Shakespeare and Selfhood
Prof. Kevin Curran
Office: Anth 5123
Consultation: Tuesdays, 1:00-3:00 PM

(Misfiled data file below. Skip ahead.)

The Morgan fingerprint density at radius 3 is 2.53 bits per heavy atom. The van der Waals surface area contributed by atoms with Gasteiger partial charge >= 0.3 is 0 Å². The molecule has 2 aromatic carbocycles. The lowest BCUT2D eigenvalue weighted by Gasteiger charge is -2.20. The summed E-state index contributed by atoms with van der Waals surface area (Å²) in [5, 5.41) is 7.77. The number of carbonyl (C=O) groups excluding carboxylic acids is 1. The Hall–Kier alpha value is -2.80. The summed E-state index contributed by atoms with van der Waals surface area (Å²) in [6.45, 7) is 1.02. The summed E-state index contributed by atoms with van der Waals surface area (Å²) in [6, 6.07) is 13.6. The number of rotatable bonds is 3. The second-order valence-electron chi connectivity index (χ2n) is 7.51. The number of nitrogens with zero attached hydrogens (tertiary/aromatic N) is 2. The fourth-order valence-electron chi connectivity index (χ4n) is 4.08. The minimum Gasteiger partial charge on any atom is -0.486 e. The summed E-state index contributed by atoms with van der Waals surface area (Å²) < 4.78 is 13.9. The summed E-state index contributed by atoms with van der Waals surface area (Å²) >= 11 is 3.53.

What is a self? Are we minds that just happen to perceive a body and physical surroundings, or are we bodies whose sensory experience of material reality creates something that feels like an independent mental world? Are we free agents, or are our actions determined by our environment? And if we can figure out who we are, does that make it easier to know how we should live? For example, is there a certain system of governance (monarchy, democracy, socialism) that is more in sync with human nature than others? There have been many attempts to answer these questions in philosophy, politics, science, law, and religion. The premise of this course, a premise shared by many readers and theatergoers from the eighteenth century onwards, is that Shakespeare, too, has something to tell us about selfhood. Focusing on a selection of plays, this course will explore the relationship between Shakespearean drama and the idea of selfhood from two perspectives: (1) Historical: Shakespeare wrote his plays during what is typically taken to be a watershed period in the history of selfhood, a period during which some have argued the modern self—closed, autonomous, interiorized, uniquely individual—begins to emerge. (2) Theatrical: the social and material contexts in which Shakespeare’s plays were performed and the gestural and rhetorical practices used to form character on stage contribute to specific ways of understanding the self.